Re: [MLS] Re-randomized TreeKEM

Brendan McMillion <> Tue, 22 October 2019 01:09 UTC

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From: Brendan McMillion <>
Date: Mon, 21 Oct 2019 18:08:53 -0700
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To: Joel Alwen <>
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Subject: Re: [MLS] Re-randomized TreeKEM
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> If, on the other hand, the concern is the lack of an explicit signal
> wouldnt it be enough to have parties send out ACK msgs to the group when
> they process an update? That would consume far less bandwidth (and
> computation) than doing a full update alla TreeKEM.

Right, my concern is the lack of an explicit signal. I'm taking the
perspective of an individual user thinking, "What policy do I need to
enforce, to ensure that after X amount of time without compromise, my group
is back to a secure state?" And the answer to that question is the same
whether you're using TreeKEM or RTreeKEM: you need to require everybody to
Update, and you need to Remove the users who haven't Updated. RTreeKEM
might get to a secure state faster but it's not that much faster, and it
doesn't change the promises we can make to our users. That's what I meant
when I said the security of the two schemes isn't materially different.

Having everybody send an ACK requires either quadratic bandwidth or
trusting the server, which isn't worth it imo.

On Mon, Oct 21, 2019 at 2:50 PM Joel Alwen <> wrote:

> Hey Brendan,
> Thanks for taking the time to look at this stuff and answer! :-)
> > This actually makes TreeKEM more attractive to me because it encourages
> > implementors to keep the Update frequency high,
> If one can afford high update frequency then that's great. It helps
> RTreeKEM too by the way. The longer between updates the less PCS we have
> and the longer the corruption windows. So there's still plenty of
> incentive in RTreeKEM to update as often as you can.
> But more generally, to me a primary design goal for MLS is to get as
> much security for as little bandwidth as possible. So I'm particularly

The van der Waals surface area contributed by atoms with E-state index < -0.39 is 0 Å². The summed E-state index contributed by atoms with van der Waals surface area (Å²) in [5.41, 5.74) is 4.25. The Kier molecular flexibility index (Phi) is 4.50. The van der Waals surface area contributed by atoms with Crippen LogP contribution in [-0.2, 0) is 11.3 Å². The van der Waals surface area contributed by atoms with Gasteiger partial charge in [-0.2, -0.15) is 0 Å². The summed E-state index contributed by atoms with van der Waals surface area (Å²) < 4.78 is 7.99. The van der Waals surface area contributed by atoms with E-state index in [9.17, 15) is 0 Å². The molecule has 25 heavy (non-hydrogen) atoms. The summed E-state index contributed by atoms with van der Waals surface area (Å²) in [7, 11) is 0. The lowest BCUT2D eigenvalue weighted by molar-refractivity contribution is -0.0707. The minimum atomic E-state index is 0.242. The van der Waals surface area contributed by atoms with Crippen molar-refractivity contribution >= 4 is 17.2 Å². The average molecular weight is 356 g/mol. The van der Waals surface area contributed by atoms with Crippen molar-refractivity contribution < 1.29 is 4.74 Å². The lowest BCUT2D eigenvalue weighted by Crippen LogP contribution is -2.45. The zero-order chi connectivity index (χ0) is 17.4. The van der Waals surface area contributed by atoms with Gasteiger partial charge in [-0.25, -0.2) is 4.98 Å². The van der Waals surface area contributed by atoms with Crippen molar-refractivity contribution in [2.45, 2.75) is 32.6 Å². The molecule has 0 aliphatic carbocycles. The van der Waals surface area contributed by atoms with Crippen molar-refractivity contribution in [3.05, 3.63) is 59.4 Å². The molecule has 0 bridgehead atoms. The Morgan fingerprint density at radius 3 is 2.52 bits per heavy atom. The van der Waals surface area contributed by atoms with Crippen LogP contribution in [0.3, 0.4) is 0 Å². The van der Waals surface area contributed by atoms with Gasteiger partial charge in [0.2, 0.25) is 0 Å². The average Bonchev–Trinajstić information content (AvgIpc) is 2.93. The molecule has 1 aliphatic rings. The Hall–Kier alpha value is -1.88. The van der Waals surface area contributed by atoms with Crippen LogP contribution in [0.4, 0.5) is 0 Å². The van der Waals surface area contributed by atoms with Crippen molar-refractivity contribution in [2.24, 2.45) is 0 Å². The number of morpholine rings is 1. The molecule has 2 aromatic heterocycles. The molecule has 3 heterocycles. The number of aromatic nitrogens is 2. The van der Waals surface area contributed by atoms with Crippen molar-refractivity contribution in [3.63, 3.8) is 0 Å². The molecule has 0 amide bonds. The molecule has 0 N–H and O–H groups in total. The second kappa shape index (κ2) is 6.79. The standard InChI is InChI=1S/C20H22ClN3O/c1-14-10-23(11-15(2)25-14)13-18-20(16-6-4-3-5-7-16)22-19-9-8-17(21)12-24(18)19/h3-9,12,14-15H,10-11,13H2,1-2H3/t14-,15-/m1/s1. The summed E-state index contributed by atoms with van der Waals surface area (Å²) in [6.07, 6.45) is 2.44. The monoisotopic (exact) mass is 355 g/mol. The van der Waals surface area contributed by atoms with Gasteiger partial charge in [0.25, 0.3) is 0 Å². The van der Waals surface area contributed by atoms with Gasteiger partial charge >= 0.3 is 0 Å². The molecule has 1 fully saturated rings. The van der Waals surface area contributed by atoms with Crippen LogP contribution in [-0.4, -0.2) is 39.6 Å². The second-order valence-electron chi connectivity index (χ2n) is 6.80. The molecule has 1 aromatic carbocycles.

> interested in the protocols behavior when there *isn't* that much
> bandwidth to spare for frequent updates.
> > and it provides an
> > explicit signal to the group that everyone has processed every update.
> > With TreeKEM, the policy would be “everybody Updates at least once per
> > day”. But with RTreeKEM, the equivalent policy is “at least one person
> > Updates every day” which isn’t as strong, because you don’t know whether
> > or not everybody came online that day and processed the one Update.
> If your not coming online then I'm not sure I see the difference between
> using TreeKEM or RTreeKEM. I mean, either way your not refreshing any
> key material so your preventing the group from achieving FS. Moreover,
> coming online to send a daily update TreeKEM means already requires
> processing other peoples updates first.
> If, on the other hand, the concern is the lack of an explicit signal
> wouldnt it be enough to have parties send out ACK msgs to the group when
> they process an update? That would consume far less bandwidth (and
> computation) than doing a full update alla TreeKEM.
> > But RTreeKEM has costs like being harder to implement, and restricting
> what
> > algorithms we can use.
> FYI: In the mean time it looks like we may have found a way to make
> RTreeKEM work with X25519/X448 groups. (See the email I just sent to the
> group for more on this.) Harder to implement I do agree with. Albeit IMO
> the difference is rather marginal compared to how much code is needed to
> implement the rest of MLS, not to mention all the surrounding
> infrastructure; e.g. the servers, the rest of the client, UX etc need to
> actually deploy MLS. At the end of the day, I don't think we're talking
> about much more than a few lines of code wrapping HPKE. But I might be
> wrong here.
> > It’s on this basis that I’m opposed to including RTreeKEM in the spec.
> Fair enough! :-)
> - Joël